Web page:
Some sample projects: Active Learning with Statistical Models. Next: Introduction Active Learning with Statistical Models David A.

Cohn Zoubin Ghahramani Michael I. Jordan Center for Biological and Computational Learning Dept. of Brain and Cognitive Sciences Massachusetts Institute of Technology Cambridge, MA 02139 USA. Amos Storkey - Research - Belief Networks. Belief Networks and Probabilistic Graphical Models Belief networks (Bayes Nets, Bayesian Networks) are a vital tool in probabilistic modelling and Bayesian methods.

They are one class of probabilistic graphical model. In other words they are a marriage between two important fields: probability theory and graph theory. It is this combination which makes them a powerful methodology within machine learning and statistics. Use of belief networks has become widespread partly because of their intuitive appeal. Introduction to Bayesian Methods. Henry Rowleys Home Page. Neural Computing Research Group: The GTM H. The Non-linearity and Complexity Research Group has high international visibility in the areas of pattern analysis, probabilistic methods, non-linear dynamics and the application of methods from statistical physics to the analysis of complex systems.

The underpinning methodology used includes principled approaches from probabilistic modelling, Bayesian statistics, statistical mechanics and non-linear stochastic and deterministic differential equations. I - Home. Natural Language Toolkit. Pareto principle. The Pareto principle (also known as the 80–20 rule, the law of the vital few, and the principle of factor sparsity) states that, for many events, roughly 80% of the effects come from 20% of the causes.[1] Management consultant Joseph M. Juran suggested the principle and named it after Italian economist Vilfredo Pareto, who observed in 1906 that 80% of the land in Italy was owned by 20% of the population; Pareto developed the principle by observing that 20% of the pea pods in his garden contained 80% of the peas[citation needed].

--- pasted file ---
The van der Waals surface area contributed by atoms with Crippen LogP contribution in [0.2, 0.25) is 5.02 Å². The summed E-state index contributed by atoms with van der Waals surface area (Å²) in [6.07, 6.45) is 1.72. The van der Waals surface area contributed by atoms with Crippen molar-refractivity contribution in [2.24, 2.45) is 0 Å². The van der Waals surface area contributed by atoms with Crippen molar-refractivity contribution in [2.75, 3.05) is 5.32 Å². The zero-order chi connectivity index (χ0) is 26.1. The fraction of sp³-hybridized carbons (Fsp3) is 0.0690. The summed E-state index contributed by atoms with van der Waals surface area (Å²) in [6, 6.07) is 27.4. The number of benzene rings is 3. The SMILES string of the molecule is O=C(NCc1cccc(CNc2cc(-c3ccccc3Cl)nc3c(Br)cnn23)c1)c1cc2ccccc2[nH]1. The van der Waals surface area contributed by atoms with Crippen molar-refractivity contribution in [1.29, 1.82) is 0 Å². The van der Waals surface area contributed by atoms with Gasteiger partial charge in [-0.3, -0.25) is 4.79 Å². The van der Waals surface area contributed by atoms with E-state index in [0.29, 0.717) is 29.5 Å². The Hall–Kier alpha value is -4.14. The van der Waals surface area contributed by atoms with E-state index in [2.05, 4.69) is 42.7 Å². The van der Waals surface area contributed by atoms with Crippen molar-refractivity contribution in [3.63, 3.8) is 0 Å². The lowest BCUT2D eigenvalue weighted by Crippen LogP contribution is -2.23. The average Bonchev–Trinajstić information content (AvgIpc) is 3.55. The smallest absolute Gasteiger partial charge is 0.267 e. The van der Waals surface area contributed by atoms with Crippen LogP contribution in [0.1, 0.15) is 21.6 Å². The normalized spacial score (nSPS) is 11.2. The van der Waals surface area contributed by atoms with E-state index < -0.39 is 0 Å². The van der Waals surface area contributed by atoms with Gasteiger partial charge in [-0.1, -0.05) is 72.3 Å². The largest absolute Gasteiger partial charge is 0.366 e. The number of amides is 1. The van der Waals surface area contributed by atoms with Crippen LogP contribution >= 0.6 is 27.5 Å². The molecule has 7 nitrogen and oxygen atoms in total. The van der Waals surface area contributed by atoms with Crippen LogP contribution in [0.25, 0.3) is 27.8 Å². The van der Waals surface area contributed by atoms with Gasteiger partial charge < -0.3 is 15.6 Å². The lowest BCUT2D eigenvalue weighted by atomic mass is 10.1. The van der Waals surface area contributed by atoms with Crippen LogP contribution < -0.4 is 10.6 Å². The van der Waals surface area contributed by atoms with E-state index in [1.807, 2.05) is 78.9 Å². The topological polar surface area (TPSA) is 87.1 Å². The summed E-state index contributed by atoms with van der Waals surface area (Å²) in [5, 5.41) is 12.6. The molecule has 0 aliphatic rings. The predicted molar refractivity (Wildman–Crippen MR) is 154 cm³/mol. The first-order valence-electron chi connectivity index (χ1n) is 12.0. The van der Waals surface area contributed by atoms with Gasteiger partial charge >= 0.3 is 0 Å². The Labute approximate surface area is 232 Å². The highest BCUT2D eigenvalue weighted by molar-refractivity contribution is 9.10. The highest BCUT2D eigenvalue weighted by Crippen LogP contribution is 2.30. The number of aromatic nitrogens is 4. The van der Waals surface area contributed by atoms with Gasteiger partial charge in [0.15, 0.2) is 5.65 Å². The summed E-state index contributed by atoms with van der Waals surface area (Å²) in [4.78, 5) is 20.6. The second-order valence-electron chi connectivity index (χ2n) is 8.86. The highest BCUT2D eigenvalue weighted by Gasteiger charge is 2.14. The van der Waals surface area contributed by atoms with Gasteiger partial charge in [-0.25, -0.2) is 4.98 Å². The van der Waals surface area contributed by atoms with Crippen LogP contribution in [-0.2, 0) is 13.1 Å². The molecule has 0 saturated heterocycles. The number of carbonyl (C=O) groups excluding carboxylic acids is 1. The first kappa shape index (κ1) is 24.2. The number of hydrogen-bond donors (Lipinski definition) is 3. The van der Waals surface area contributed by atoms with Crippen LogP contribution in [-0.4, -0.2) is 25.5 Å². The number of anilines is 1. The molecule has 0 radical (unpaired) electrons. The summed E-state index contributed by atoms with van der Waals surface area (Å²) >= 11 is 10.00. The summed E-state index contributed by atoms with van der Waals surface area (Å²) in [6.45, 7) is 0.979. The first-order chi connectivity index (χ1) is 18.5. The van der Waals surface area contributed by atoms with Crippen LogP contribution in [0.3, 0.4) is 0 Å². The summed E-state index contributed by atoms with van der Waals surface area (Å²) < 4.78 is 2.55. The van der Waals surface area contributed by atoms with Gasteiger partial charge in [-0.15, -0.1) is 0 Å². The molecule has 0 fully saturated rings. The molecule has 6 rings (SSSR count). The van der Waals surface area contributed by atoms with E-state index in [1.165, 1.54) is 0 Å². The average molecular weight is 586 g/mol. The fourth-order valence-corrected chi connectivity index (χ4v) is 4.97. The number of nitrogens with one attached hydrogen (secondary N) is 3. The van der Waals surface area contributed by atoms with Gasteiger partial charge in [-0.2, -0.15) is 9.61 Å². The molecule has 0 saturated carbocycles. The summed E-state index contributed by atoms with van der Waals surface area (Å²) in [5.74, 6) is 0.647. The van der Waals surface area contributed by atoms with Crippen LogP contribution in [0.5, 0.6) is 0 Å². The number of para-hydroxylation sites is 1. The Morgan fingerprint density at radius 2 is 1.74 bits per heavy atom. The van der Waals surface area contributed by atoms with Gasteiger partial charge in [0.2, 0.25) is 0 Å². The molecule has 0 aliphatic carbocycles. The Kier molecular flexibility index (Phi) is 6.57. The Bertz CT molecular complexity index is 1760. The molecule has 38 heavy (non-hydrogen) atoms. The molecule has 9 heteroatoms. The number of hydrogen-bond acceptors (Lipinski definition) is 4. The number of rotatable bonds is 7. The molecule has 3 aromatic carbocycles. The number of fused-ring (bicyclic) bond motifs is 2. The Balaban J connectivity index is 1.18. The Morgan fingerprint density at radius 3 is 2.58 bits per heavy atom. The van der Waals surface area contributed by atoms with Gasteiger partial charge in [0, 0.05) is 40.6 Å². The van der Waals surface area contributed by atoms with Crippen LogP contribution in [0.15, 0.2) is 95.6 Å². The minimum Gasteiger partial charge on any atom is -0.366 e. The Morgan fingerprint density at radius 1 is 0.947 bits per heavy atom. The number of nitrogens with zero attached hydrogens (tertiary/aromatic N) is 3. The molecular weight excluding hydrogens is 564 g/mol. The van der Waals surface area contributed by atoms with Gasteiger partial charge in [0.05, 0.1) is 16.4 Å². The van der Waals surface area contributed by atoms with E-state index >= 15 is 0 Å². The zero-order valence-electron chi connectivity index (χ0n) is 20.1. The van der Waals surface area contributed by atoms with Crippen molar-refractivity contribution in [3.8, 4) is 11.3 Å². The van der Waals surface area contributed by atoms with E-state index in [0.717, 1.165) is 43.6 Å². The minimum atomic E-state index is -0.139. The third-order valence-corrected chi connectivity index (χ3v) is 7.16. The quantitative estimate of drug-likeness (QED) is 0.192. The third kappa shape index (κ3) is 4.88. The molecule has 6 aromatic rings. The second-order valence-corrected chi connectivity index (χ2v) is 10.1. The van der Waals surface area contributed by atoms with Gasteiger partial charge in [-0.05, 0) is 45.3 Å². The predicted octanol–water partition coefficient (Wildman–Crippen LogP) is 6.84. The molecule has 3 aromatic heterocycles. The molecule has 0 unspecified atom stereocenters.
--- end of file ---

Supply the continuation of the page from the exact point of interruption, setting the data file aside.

It is a common rule of thumb in business; e.g., "80% of your sales come from 20% of your clients". Mathematically, the 80–20 rule is roughly followed by a power law distribution (also known as a Pareto distribution) for a particular set of parameters, and many natural phenomena have been shown empirically to exhibit such a distribution.[2] The Pareto principle is only tangentially related to Pareto efficiency. In economics[edit] In business[edit]